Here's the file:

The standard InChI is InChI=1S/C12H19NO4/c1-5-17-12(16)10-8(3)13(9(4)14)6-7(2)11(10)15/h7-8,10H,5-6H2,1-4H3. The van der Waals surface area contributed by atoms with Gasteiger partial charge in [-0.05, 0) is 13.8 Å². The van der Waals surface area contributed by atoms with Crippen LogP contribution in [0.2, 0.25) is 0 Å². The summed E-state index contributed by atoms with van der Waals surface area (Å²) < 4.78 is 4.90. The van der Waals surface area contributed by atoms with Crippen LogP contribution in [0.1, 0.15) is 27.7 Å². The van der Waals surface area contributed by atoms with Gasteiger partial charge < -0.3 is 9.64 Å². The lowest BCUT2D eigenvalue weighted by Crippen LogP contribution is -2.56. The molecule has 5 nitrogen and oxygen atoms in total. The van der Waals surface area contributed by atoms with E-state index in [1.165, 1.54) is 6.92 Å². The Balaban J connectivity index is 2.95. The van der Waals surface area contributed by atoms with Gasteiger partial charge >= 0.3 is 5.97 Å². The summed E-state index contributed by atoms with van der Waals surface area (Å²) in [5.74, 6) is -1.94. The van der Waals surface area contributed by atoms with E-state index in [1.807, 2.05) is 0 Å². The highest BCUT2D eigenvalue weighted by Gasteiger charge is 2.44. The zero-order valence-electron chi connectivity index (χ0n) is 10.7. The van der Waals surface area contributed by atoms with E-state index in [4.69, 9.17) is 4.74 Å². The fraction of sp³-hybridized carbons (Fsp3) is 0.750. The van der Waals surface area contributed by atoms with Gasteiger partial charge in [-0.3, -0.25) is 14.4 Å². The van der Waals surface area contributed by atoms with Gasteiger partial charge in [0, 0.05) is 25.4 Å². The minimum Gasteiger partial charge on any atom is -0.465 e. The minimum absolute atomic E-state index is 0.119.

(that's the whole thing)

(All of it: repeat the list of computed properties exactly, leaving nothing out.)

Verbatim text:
The standard InChI is InChI=1S/C12H19NO4/c1-5-17-12(16)10-8(3)13(9(4)14)6-7(2)11(10)15/h7-8,10H,5-6H2,1-4H3. The van der Waals surface area contributed by atoms with Gasteiger partial charge in [-0.05, 0) is 13.8 Å². The van der Waals surface area contributed by atoms with Crippen LogP contribution in [0.2, 0.25) is 0 Å². The summed E-state index contributed by atoms with van der Waals surface area (Å²) < 4.78 is 4.90. The van der Waals surface area contributed by atoms with Crippen LogP contribution in [0.1, 0.15) is 27.7 Å². The van der Waals surface area contributed by atoms with Gasteiger partial charge < -0.3 is 9.64 Å². The lowest BCUT2D eigenvalue weighted by Crippen LogP contribution is -2.56. The molecule has 5 nitrogen and oxygen atoms in total. The van der Waals surface area contributed by atoms with E-state index in [1.165, 1.54) is 6.92 Å². The Balaban J connectivity index is 2.95. The van der Waals surface area contributed by atoms with Gasteiger partial charge >= 0.3 is 5.97 Å². The summed E-state index contributed by atoms with van der Waals surface area (Å²) in [5.74, 6) is -1.94. The van der Waals surface area contributed by atoms with E-state index in [1.807, 2.05) is 0 Å². The highest BCUT2D eigenvalue weighted by Gasteiger charge is 2.44. The zero-order valence-electron chi connectivity index (χ0n) is 10.7. The van der Waals surface area contributed by atoms with E-state index in [4.69, 9.17) is 4.74 Å². The fraction of sp³-hybridized carbons (Fsp3) is 0.750. The van der Waals surface area contributed by atoms with Gasteiger partial charge in [-0.3, -0.25) is 14.4 Å². The van der Waals surface area contributed by atoms with Gasteiger partial charge in [0, 0.05) is 25.4 Å². The minimum Gasteiger partial charge on any atom is -0.465 e. The minimum absolute atomic E-state index is 0.119.